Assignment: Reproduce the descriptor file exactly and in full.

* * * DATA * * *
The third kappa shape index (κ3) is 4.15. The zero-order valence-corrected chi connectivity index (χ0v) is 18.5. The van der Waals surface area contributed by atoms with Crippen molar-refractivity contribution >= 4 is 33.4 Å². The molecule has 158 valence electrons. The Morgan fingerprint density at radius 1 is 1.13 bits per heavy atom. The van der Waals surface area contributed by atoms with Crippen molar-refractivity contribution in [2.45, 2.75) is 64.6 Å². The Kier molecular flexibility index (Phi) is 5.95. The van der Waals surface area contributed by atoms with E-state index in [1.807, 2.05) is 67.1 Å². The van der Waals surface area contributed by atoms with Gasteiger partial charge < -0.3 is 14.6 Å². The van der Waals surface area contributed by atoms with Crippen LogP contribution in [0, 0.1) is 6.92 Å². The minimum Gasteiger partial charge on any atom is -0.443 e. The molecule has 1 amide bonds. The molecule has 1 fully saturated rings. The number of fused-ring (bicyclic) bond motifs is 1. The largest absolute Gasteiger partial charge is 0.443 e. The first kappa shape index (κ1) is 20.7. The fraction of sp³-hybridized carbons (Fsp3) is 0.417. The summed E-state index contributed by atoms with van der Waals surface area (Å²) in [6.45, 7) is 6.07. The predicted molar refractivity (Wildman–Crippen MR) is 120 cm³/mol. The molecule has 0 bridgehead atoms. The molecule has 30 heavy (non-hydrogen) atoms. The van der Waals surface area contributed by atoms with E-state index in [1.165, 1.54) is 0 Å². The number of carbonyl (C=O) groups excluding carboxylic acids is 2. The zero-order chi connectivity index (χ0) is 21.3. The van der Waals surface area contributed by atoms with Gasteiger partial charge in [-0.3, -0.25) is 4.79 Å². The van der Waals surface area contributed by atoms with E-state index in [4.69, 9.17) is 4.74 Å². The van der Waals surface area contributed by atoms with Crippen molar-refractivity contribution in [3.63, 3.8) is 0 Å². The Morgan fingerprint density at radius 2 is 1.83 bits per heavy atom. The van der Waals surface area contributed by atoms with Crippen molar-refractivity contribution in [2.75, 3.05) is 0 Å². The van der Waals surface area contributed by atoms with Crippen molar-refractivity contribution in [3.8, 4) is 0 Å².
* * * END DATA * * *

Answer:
The third kappa shape index (κ3) is 4.15. The zero-order valence-corrected chi connectivity index (χ0v) is 18.5. The van der Waals surface area contributed by atoms with Crippen molar-refractivity contribution >= 4 is 33.4 Å². The molecule has 158 valence electrons. The Morgan fingerprint density at radius 1 is 1.13 bits per heavy atom. The van der Waals surface area contributed by atoms with Crippen molar-refractivity contribution in [2.45, 2.75) is 64.6 Å². The Kier molecular flexibility index (Phi) is 5.95. The van der Waals surface area contributed by atoms with E-state index in [1.807, 2.05) is 67.1 Å². The van der Waals surface area contributed by atoms with Gasteiger partial charge < -0.3 is 14.6 Å². The van der Waals surface area contributed by atoms with Crippen LogP contribution in [0, 0.1) is 6.92 Å². The minimum Gasteiger partial charge on any atom is -0.443 e. The molecule has 1 amide bonds. The molecule has 1 fully saturated rings. The number of fused-ring (bicyclic) bond motifs is 1. The largest absolute Gasteiger partial charge is 0.443 e. The first kappa shape index (κ1) is 20.7. The fraction of sp³-hybridized carbons (Fsp3) is 0.417. The summed E-state index contributed by atoms with van der Waals surface area (Å²) in [6.45, 7) is 6.07. The predicted molar refractivity (Wildman–Crippen MR) is 120 cm³/mol. The molecule has 0 bridgehead atoms. The molecule has 30 heavy (non-hydrogen) atoms. The van der Waals surface area contributed by atoms with E-state index in [1.165, 1.54) is 0 Å². The number of carbonyl (C=O) groups excluding carboxylic acids is 2. The zero-order chi connectivity index (χ0) is 21.3. The van der Waals surface area contributed by atoms with Gasteiger partial charge in [-0.3, -0.25) is 4.79 Å². The van der Waals surface area contributed by atoms with E-state index in [4.69, 9.17) is 4.74 Å². The van der Waals surface area contributed by atoms with Crippen molar-refractivity contribution in [3.63, 3.8) is 0 Å². The Morgan fingerprint density at radius 2 is 1.83 bits per heavy atom. The van der Waals surface area contributed by atoms with Crippen molar-refractivity contribution in [2.75, 3.05) is 0 Å². The van der Waals surface area contributed by atoms with Crippen molar-refractivity contribution in [3.8, 4) is 0 Å².